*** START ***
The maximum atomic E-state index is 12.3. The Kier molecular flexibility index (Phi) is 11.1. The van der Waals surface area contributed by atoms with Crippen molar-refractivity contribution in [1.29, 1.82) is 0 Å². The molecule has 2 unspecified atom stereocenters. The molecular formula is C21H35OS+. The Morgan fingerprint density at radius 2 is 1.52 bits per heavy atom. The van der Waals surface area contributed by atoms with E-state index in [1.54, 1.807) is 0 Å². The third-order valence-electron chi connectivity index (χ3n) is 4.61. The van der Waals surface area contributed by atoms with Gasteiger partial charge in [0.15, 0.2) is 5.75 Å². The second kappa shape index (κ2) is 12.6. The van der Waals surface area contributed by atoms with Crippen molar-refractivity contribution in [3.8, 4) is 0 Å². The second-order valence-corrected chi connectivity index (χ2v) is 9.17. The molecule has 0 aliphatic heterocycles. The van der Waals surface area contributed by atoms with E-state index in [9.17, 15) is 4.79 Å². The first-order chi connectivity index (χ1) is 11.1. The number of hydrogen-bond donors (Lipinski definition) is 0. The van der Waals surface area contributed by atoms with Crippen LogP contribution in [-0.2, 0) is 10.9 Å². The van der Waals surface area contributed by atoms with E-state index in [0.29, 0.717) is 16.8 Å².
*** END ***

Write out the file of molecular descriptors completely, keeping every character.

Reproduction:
The maximum atomic E-state index is 12.3. The Kier molecular flexibility index (Phi) is 11.1. The van der Waals surface area contributed by atoms with Crippen molar-refractivity contribution in [1.29, 1.82) is 0 Å². The molecule has 2 unspecified atom stereocenters. The molecular formula is C21H35OS+. The Morgan fingerprint density at radius 2 is 1.52 bits per heavy atom. The van der Waals surface area contributed by atoms with E-state index in [1.54, 1.807) is 0 Å². The third-order valence-electron chi connectivity index (χ3n) is 4.61. The van der Waals surface area contributed by atoms with Gasteiger partial charge in [0.15, 0.2) is 5.75 Å². The second kappa shape index (κ2) is 12.6. The van der Waals surface area contributed by atoms with Crippen molar-refractivity contribution in [3.8, 4) is 0 Å². The second-order valence-corrected chi connectivity index (χ2v) is 9.17. The molecule has 0 aliphatic heterocycles. The van der Waals surface area contributed by atoms with E-state index in [9.17, 15) is 4.79 Å². The first-order chi connectivity index (χ1) is 11.1. The number of hydrogen-bond donors (Lipinski definition) is 0. The van der Waals surface area contributed by atoms with Crippen LogP contribution in [-0.2, 0) is 10.9 Å². The van der Waals surface area contributed by atoms with E-state index in [0.29, 0.717) is 16.8 Å².